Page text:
“All persons born or naturalized in the United States, and subject to the jurisdiction thereof, are citizens of the United States and of the State wherein they reside. No state shall make or enforce any law which shall abridge the privileges or immunities of citizens of the United States; nor shall any State deprive any person of live, liberty, or property, without due process of law; nor deny to any person within its jurisdiction the equal protection of the laws.”

This amendment provides a broad definition of citizenship, and overrules the decision in Dred Scott v. Sandford (1859), which held that blacks could not be citizens of the United States.

For this particular post, the key point to be taken from the above statement is that ANY person born in the United States is naturally an American.

Some Republicans in Arizona are trying to change this fact.

As you can see from TIME’s article, Russell Pearce, the architect of the bill passed several months ago which would permit random inquiries into a person’s citizenship status in the state of Arizona, is now planning to introduce a bill that will deny citizenship to children born in the United States with illegal immigrant children.

Not only do I think this is unconstitutional, it is also a sign of the establishment trying to prevent change, and to confront a world in which their kind (Conservative, white) is increasingly becoming the minority, with hostility.

The article says that 58% of Americans polled by Rasmussen think illegal immigrants whose children are born in the United States should not receive citizenship. One has to wonder how this polling process functioned, and should ask this question: were the people polled aware of the fact that the 14th Amendment specifically states that anyone born in the United States is by definition an American citizen?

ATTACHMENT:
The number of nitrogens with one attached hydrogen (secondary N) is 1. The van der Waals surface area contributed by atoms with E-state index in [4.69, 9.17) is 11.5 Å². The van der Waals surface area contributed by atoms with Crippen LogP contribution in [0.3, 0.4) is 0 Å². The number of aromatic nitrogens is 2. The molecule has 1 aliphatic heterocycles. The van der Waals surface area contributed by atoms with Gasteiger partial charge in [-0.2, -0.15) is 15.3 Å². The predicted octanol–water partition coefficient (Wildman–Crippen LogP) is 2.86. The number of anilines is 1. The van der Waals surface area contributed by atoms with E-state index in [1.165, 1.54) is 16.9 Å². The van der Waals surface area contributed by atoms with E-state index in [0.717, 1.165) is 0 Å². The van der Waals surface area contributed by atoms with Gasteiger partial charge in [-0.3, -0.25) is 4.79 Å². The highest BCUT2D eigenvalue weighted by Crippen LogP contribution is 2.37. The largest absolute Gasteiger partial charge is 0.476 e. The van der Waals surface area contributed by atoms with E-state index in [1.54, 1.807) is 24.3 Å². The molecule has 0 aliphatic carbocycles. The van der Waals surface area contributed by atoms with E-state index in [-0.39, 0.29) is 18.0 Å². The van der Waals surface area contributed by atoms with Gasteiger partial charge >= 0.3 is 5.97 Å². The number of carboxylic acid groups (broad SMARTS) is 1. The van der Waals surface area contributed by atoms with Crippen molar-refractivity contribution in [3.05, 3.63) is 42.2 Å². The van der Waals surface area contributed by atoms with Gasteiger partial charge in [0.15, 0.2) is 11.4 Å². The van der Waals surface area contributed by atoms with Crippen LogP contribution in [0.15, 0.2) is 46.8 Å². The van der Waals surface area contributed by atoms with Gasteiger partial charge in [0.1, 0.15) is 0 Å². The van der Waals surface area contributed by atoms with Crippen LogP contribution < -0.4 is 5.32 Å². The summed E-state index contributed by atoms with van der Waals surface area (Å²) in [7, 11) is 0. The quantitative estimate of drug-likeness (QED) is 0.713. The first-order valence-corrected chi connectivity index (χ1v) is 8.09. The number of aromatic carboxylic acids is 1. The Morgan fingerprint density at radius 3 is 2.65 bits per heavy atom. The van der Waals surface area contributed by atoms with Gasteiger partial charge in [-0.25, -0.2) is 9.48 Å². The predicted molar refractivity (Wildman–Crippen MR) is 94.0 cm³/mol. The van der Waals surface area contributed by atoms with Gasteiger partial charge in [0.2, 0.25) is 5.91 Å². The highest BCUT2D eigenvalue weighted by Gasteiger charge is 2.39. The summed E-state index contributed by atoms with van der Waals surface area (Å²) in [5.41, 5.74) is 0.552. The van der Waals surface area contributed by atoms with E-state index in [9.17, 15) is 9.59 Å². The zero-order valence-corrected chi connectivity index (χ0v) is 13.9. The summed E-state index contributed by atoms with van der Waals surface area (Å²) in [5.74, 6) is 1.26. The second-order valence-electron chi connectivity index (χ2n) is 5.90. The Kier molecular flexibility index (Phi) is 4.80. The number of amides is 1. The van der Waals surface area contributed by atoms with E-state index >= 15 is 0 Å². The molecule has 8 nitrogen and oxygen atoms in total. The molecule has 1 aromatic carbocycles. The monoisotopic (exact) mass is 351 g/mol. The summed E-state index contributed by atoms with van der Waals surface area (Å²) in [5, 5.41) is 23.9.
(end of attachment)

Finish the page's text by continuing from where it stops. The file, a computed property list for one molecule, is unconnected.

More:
A large percentage of (perhaps even majority) Americans still have, in broad terms, conservative-leaning views, whether it be social, political, or fiscal issues. Because of this, Americans are often reluctant to make drastic changes towards its foundational values (as we recently witnessed in the brutal battle for a slightly better, but in no way good enough, health care system). I’m sure that if those polled were all aware of the existence of the 14th Amendment, many of them would change their minds and allow children to become Americans.

But of course, this issue regarding citizenship is just the latest installment of a long, tedious immigration debate. Inevitably, discussion regarding illegal immigration usually reverts back to the question of ‘why are they (Mexicans) coming here in the first place?’ Part of, but not all, of that blame goes to poor governance on the part of the Mexicans. American multinational corporations have long used Mexico for cheap labor, which severely undermines the spending capacities of Mexicans.

It’s time for both the United States and Mexico to find a solution to this immigration issue by building an honest, efficient economy, on both sides of the border.